To challenge directly, we must have a good relationship. If they don’t understand our direct challenge’s intent is to better them because we care about them, it is just obnoxious aggression and it won’t have great effect. Kim has a few stories in the book supporting that well-executed direct challenges will lead to an even stronger relationship.
Kim presents a cycle in the book that consists of Learn > Listen > Clarify > Debate > Decide > Persuade > Execute. The first part of the cycle is all about listening clearly to the members of your team and clarifying their ideas, giving them some time to grow before being debated. The debate and persuade pieces of this cycle had a particularly strong impact on me when I read about them.
I avoid debates and arguments. Typically, debates I witness consist of side A saying “A! A! A!” and side B saying “B! B! B!” and they continue alternating without making any progress. Neither side is actually listening to each other, any time they spend not talking isn’t spent listening but rather thinking about how they’re going to respond. Kim pushes the importance of debate multiple times in the book. After reading the book, I would like to find a structure that leads to productive debates. There are two major problems that must be addressed: (1) people aren’t listening and (2) only the loudest speak.
People Aren’t Listening
I mentioned the A/B issue above. I think one reason this occurs is because A says the point they’re trying to make and is looking for acknowledgment. Rather than acknowledging A’s point, B puts forth their thoughts, also looking for acknowledgment. Since A didn’t receive acknowledgment, they think B must not have heard them properly and say their point again. This cycle continues until someone in the room runs out of patience.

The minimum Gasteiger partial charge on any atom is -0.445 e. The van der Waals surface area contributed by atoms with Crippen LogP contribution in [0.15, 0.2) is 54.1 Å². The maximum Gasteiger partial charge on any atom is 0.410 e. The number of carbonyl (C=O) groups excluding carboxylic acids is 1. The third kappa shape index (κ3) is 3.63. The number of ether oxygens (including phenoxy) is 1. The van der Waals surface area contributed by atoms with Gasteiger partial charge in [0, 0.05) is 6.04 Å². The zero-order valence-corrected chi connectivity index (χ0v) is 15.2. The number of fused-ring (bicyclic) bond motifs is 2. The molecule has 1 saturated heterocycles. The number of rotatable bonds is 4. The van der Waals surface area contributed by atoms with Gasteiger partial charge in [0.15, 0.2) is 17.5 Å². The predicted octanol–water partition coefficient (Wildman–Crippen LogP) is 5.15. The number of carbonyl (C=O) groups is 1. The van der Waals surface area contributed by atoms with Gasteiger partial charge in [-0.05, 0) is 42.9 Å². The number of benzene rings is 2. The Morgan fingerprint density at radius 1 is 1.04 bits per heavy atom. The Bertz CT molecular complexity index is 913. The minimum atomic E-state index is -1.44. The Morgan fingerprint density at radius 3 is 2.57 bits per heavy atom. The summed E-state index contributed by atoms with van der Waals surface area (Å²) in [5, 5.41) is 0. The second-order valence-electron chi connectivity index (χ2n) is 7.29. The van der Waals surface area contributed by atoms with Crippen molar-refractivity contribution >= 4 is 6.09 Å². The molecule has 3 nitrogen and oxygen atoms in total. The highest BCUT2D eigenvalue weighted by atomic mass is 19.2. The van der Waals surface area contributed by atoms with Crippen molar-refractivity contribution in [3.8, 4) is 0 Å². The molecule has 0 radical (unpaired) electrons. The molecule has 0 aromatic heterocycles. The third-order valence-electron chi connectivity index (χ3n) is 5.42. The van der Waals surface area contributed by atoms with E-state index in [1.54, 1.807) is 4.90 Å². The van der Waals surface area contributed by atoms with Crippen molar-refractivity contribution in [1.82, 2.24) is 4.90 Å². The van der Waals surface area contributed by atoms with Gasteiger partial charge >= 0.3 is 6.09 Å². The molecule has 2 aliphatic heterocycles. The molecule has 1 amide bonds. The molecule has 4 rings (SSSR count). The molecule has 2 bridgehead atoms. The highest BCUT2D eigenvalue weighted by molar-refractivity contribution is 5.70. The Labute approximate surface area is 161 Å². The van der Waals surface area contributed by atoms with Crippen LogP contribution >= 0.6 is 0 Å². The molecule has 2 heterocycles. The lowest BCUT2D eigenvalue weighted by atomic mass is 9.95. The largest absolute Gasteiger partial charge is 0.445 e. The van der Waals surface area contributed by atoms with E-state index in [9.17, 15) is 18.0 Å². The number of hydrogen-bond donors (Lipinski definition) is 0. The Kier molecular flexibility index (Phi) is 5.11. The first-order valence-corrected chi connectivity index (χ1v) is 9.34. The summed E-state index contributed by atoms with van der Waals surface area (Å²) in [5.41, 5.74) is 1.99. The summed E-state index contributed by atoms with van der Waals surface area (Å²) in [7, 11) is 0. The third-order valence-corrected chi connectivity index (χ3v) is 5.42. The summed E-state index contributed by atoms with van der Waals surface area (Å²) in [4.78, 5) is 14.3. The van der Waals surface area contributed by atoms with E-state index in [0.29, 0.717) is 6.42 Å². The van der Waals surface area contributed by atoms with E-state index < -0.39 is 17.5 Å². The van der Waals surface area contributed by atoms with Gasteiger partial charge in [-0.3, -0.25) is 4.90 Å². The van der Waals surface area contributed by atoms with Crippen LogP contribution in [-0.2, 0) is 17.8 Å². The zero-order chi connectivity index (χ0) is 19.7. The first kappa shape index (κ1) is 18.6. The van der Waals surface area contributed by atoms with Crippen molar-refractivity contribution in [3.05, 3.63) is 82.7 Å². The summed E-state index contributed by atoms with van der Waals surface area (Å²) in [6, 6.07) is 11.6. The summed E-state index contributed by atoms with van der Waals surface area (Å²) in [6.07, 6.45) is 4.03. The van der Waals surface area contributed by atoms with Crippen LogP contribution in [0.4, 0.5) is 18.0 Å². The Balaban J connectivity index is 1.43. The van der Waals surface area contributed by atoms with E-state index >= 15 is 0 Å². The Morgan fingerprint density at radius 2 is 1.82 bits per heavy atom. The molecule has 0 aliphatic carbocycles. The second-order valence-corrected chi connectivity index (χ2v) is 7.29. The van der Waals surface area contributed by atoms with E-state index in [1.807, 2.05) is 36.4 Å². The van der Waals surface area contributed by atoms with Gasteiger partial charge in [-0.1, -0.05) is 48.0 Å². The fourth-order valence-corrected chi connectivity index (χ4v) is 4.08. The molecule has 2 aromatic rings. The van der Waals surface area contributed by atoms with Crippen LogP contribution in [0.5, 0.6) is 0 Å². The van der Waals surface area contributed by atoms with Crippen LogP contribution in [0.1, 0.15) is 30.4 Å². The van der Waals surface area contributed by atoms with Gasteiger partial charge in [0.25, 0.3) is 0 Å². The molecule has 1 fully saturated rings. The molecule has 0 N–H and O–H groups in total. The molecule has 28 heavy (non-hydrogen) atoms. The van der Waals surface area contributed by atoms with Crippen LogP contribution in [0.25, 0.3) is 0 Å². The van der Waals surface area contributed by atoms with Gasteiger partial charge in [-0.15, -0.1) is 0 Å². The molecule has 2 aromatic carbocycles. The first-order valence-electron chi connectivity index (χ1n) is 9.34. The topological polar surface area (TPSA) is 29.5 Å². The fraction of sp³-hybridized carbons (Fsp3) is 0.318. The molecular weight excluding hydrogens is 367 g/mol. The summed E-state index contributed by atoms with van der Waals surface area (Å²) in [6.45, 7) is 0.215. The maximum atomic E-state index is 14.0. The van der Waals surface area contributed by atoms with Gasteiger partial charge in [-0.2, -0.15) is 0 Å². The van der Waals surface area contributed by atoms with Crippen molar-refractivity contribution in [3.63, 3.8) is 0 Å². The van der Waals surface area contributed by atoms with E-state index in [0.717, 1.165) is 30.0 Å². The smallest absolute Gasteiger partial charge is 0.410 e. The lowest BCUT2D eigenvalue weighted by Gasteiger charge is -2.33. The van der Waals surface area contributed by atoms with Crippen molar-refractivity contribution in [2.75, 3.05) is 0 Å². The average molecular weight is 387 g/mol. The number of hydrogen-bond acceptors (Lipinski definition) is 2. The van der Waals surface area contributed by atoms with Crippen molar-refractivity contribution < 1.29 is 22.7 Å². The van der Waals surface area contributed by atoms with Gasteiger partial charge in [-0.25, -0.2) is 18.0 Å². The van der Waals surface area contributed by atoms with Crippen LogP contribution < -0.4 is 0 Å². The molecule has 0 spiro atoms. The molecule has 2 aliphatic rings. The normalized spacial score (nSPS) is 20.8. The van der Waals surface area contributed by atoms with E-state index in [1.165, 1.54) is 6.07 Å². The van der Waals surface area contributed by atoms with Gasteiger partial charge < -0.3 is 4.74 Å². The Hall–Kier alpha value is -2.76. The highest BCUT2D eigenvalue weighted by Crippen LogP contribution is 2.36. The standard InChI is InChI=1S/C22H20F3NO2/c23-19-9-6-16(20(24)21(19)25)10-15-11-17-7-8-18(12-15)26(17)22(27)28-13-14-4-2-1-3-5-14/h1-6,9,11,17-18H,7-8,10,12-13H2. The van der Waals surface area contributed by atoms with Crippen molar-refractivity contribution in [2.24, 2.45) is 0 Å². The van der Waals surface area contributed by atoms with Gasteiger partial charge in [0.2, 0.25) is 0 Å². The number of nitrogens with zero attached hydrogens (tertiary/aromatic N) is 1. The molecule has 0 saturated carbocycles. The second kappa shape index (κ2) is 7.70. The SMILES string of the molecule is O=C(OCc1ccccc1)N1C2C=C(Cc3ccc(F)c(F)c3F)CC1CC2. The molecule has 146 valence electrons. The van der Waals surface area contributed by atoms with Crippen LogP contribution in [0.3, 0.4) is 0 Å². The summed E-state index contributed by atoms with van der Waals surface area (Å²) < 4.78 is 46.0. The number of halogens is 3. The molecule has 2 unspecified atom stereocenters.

We need to work on acknowledgment. Don’t respond to an idea with another idea. First, let’s repeat the idea in our own words and consider it for a moment. There have been many ideas that did not have much merit at face value to me, but after a brief moment of thought merit appeared. Only after we’ve given that idea its due time do we move on to the next one. One of the keys here is to acknowledge verbally the merit of what other people say. We are naturally inclined to only speak up about what we disagree with, but this gives a mistaken impression that we disagree with all of it.
Only the Loudest Speak
Another aspect of most debates I’ve witnessed is even though there may be 8 people in the meeting, only 2 of them are talking. Coupled with the point above, this is a waste of everyone’s time. Generally, I find that after 2 people have gone back-and-forth 2 times they’ve said most of what there is to say. Anything after that is diminishing returns. We need some structure to rate limit the more talkative. Waiting a moment and forcing the more quiet ones to talk also gives the louder a chance to think and listen.
The other piece of the cycle that interests me is Persuade. The point of this piece is that not everyone on the team will have been involved in the debate and decide meetings. Yet they still must be persuaded the decision is a sound one and worth executing. It’s not enough to just say “well, we decided it so go do it.” One of the struggles at work lately is making sure meetings are lean, but also coming to good decisions that the rest of the team can agree to.
I enjoyed this book. It reiterated and solidified some lessons I’ve learned along the way. Coming away from it, I want to invest some time in reading about debate and how to address the typical pitfalls I’ve witnessed. I’m looking forward to giving and receiving more focused feedback.